* Dollar index eases back from previous day’s 1-month high

* U.S. Jan CPI, durables goods data raise rate-hike bets

* Fed’s Bullard, Williams keep alive hopes of higher rates (Updates prices, adds comment)

By Lisa Twaronite and Masayuki Kitano

TOKYO/SINGAPORE, Feb 27 (Reuters) – The dollar took a breather after surging to a one-month high against a basket of currencies the previous day as U.S. economic data and comments from Federal Reserve officials prompted investors to raise their bets on a rate increase.

The dollar index eased 0.2 percent to 95.130, inching away from a one-month high of 95.357 set on Thursday. The dollar index had rallied 1.1 percent on Thursday, bringing it close to the more than 11-year high of 95.481 hit on Jan. 23.

The euro edged up 0.1 percent to $ 1.1213, but remained not far from a one-month low of $ 1.1184 touched on Thursday.

The euro was down 0.6 percent for the month after tumbling 6.7 percent in January, when the European Central Bank unveiled its government bond buying scheme, also known as quantitative easing (QE).

“ECB QE is going to cap any euro rebound. But I think the catalyst for next leg lower in the euro will come from the dollar side of the story,” said Sim Moh Siong, FX strategist for Bank of Singapore.

Data released on Thursday showed that the U.S. core consumer price index, which excludes food and energy costs, rose 0.2 percent in January, more than the 0.1 percent increase economists had expected, even as overall CPI fell 0.7 percent because of falling oil prices.

U.S. durable goods orders also rose 2.8 percent in January, though the upbeat readings were tempered by a bigger-than-expected rise in new applications for unemployment benefits.

“After the data, people are more comfortable about expecting a U.S. interest rate hike, and taking on long dollar positions,” said Kaneo Ogino, director at Global-info Co in Tokyo, a foreign exchange research firm.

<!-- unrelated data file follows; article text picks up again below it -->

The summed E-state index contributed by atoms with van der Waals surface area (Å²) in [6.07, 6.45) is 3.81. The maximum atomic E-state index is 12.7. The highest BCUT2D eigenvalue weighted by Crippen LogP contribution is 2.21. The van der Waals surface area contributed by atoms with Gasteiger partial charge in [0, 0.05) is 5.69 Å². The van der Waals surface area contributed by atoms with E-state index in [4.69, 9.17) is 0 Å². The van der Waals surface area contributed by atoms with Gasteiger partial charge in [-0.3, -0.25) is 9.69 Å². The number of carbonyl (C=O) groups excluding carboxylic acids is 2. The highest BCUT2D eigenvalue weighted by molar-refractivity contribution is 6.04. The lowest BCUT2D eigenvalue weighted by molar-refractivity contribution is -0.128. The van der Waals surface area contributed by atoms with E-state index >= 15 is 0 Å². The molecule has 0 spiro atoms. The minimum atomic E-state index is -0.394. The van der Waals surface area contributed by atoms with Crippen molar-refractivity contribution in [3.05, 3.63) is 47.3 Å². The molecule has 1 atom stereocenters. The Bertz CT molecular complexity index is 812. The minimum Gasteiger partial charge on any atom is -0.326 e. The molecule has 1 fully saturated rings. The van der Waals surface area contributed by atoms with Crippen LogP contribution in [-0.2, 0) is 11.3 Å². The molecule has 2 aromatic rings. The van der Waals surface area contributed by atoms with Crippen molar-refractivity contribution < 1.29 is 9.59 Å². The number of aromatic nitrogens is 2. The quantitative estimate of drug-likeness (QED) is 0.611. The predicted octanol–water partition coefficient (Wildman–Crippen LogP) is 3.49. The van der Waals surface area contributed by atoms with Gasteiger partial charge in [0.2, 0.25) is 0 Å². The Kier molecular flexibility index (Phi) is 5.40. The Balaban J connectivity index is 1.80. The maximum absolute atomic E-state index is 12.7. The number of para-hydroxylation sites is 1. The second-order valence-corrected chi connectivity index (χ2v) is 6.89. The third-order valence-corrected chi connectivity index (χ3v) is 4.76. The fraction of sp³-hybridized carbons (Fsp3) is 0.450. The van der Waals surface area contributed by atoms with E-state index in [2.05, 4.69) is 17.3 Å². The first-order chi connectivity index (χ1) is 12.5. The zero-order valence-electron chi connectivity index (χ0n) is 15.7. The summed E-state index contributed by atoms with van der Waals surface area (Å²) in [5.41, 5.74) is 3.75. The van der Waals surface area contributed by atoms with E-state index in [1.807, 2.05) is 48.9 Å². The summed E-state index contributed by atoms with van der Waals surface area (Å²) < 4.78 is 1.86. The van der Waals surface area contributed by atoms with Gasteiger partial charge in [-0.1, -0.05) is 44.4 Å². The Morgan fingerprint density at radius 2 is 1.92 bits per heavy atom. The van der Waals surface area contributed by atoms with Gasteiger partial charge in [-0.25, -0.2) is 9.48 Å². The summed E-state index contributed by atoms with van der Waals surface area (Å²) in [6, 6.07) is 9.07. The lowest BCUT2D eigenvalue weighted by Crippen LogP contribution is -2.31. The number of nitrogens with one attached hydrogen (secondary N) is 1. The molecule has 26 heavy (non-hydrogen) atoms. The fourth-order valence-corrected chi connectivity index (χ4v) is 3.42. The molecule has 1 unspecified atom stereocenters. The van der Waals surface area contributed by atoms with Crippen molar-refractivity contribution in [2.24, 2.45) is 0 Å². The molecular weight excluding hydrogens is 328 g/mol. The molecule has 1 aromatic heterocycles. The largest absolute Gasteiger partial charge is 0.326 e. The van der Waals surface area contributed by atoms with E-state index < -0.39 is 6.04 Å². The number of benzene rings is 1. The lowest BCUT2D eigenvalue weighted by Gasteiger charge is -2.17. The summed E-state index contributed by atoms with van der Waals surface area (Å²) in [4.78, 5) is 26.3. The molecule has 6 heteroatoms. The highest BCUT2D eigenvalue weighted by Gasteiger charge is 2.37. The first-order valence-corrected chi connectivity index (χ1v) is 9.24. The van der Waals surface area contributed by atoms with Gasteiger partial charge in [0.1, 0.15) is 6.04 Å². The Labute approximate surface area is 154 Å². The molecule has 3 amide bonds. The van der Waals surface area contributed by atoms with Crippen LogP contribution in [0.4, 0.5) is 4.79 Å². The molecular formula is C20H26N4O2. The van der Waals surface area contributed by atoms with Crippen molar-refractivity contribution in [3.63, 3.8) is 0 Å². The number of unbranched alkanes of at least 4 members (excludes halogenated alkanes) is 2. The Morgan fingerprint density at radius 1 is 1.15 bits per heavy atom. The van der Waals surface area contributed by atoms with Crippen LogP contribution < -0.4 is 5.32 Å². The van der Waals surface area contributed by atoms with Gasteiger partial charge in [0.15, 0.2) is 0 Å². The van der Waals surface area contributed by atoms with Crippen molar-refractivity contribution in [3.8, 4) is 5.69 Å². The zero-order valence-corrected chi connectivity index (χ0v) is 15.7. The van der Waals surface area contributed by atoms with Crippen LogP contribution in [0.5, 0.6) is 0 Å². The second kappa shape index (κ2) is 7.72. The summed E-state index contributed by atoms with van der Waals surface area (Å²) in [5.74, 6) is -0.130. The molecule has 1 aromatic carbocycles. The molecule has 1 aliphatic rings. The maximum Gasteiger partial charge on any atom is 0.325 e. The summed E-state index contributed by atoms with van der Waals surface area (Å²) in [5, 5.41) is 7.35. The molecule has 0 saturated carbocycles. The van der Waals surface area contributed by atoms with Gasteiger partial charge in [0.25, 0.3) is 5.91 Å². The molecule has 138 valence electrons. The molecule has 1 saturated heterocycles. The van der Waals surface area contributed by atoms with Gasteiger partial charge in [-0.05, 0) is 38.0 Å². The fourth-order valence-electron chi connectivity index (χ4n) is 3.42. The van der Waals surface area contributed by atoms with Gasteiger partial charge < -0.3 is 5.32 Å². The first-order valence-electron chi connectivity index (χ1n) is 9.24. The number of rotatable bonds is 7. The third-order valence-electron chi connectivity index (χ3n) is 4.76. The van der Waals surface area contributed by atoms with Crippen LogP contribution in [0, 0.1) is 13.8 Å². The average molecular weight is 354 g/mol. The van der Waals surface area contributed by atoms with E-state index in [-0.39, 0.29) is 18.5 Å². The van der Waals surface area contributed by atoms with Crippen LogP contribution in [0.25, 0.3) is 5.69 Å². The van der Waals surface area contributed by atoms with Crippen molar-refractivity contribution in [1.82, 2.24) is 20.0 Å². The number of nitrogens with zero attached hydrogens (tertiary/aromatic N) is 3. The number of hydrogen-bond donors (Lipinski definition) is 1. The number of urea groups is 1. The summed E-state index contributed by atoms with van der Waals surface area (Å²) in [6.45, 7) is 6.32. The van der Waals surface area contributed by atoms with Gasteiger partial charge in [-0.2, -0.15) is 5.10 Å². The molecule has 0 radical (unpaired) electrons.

“The dollar’s downside should be limited, as I think many people will use falls as a chance to buy on dips,” he said.

The dollar eased 0.2 percent against the yen to 119.15 yen , but remained above Thursday’s intraday low of 118.68 yen.

San Francisco Fed President John Williams and St. Louis Fed chief James Bullard both suggested on Thursday that the U.S. central bank might end its near zero interest rate policy sooner than some traders expect.

Their comments came after Fed Chair Janet Yellen’s congressional testimony earlier in the week was interpreted by investors as indicating the Fed was giving itself more flexibility to raise interest rates later than June.

Divergent monetary policy expectations have bolstered the greenback against the yen, with Bank of Japan widely expected to keep its ultra-easy policy until it meets its goal of sustainable 2 percent inflation.

Japanese data published early on Friday showed core consumer prices rose 2.2 percent in January from a year earlier, slightly less than economists’ median estimate for a 2.3 percent annual gain.

Other data showed a larger-than-expected jump in industrial production, but also a rise in the unemployment rate last month, showing the economic recovery continues but not without areas of concern.

Later on Friday, investors will turn their focus to U.S. economic data including a second estimate of fourth-quarter gross domestic product.